American Airlines Flying High After Copyright Office Reversal
American Airlines recently scored a major win by convincing the Copyright Office to reverse its refusal of an application to register the “American Airlines Flight Symbol.”
American Airlines reached its final destination after overcoming myriad delays. The Copyright Office rejected American Airlines’ copyright application three times on the ground it did not contain a sufficient amount of original and creative artistic or graphic authorship to support a copyright registration. According to the Copyright Office, it receives half a million applications annually, but only declines to register less than 20,000 on this basis. First, a Copyright Office Registration Specialist refused registration; second, an Attorney-Advisor for the Copyright Office denied American Airlines’ First Request for Reconsideration; and third, the Copyright Office Review Board denied American Airlines’ Second Request for Reconsideration. In fact, the Review Board noted that “the Work falls just below the threshold for creativity required by the Copyright Act.” With no other options left, American Airlines filed a lawsuit seeking judicial review of the decision under the Administrative Procedures Act (“APA”). The complaint referenced widespread disapproval of the decision amongst copyright practitioners, including an informal poll during a June 2018 meeting of the Copyright Society of the USA. In a presentation by Karyn Temple, the Acting Register of Copyrights, she asked an audience whether anyone agreed with the refusal. Apparently, no one raised their hand and then, according to the complaint, Ms. Temple conceded, “I think the main drafter of that one actually even kind of regrets that decision.” Only one month after it filed the complaint, American Airlines dismissed the suit, reporting that the Copyright Office had agreed to again review its refusal of the work.
After conducting an additional review of the design, the Copyright Office has now reversed its three prior refusals of the application finding that the work does indeed contain the requisite level of creativity. So, why the change? The decision purportedly hinges on American Airlines’ submission of a higher-quality image of the work showing “additional detail that had not been clear from the original deposits.” With this new version of the design, the Copyright Office Review Board found a number of elements showing sufficient creativity, including an “aircraft tail element [that] is oriented on an angle,” a “bird-head element [that] hovers just below the center of the aircraft tail element” with a “three-dimensional appearance that causes the bird-head element to appear to be above and separated from the aircraft tail,” and multiple colors with different gradients and shading “further heightening the illusion of depth.” Notably, the Board limited American Airlines’ level of protection by stating that “the resulting protection is thin, protecting only the Work’s original and creative elements ‘against only virtually identical copying.’” Interestingly, at least to our eyes, the original deposit copy of the work is not all that different than the higher-quality version that apparently swayed the Copyright Office. The shading, gradients, and bird-head elements are all visible.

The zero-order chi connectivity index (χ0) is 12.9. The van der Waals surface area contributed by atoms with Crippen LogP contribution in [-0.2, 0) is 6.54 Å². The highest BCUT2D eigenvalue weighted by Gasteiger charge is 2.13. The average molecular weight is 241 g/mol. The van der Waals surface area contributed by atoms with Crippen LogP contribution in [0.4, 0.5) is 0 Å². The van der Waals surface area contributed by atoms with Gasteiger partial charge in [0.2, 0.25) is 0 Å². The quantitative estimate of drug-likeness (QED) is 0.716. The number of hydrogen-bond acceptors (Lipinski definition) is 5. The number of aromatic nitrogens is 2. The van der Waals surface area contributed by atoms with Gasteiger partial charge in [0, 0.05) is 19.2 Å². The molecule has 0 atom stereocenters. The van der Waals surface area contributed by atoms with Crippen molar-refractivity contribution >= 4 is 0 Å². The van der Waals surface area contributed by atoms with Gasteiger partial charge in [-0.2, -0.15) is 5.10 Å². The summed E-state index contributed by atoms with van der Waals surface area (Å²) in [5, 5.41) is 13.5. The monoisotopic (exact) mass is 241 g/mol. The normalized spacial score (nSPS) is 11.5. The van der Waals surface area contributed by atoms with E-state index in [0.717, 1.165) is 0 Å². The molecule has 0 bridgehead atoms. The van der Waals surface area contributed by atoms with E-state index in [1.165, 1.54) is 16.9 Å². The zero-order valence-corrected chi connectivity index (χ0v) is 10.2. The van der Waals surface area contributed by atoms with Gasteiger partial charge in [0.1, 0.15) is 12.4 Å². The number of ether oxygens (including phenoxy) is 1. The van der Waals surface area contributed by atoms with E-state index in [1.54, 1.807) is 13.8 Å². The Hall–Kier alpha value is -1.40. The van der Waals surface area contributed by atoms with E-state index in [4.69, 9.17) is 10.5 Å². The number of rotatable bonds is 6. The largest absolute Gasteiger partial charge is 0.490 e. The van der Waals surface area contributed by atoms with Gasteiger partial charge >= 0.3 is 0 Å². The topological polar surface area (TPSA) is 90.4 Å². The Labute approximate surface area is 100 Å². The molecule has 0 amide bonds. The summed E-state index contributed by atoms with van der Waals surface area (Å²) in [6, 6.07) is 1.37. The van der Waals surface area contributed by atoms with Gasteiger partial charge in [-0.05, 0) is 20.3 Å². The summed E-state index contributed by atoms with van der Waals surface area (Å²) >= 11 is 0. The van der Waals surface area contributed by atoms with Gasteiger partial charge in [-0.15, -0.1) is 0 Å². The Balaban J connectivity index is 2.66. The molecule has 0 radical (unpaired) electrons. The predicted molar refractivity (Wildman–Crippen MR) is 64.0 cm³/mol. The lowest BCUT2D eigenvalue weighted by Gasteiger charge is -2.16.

The Board also took pains to indicate that “there are no third requests for reconsideration,” despite the upgrade it afforded American Airlines. It also stressed that all decisions by the Copyright Office are made on a case-by-case basis and other applicants should not expect the Board to conduct such additional screening when applications are rejected.
So what can your brand learn from this victory in the sky?
- Submit the highest quality images you have when applying to register logos with the Copyright Office.
- When you have a two-dimensional logo that contains shading and features that give the work depth, make sure to point that out on a First Request for Reconsideration.
- If your logo consists of a combination of geometric shapes and suggestive elements that may not be readily discernable, explain those elements to the Copyright Office in a First Request for Reconsideration. While the Copyright Office claims, that “the symbolic meaning or impression that a work conveys is irrelevant to whether a Work contains a sufficient amount of creativity,” this decision suggests otherwise.
- The Copyright Office is not interested in a work’s public reception or the author’s intent, so don’t expend resources providing evidence of these points to the Office. In the decision, the Copyright Office also included a reminder that “the Office does not consider the time and effort used in creating a design, its novelty, aesthetic appeal, or commercial value.”
It remains to be seen if others will try to leverage similar outcomes by seeking review under the APA, especially in light of what appears to be a recent trend of the Copyright Office refusing company logos on the ground they lack creativity. In the meantime, American Airlines will be sipping champagne in first class by itself.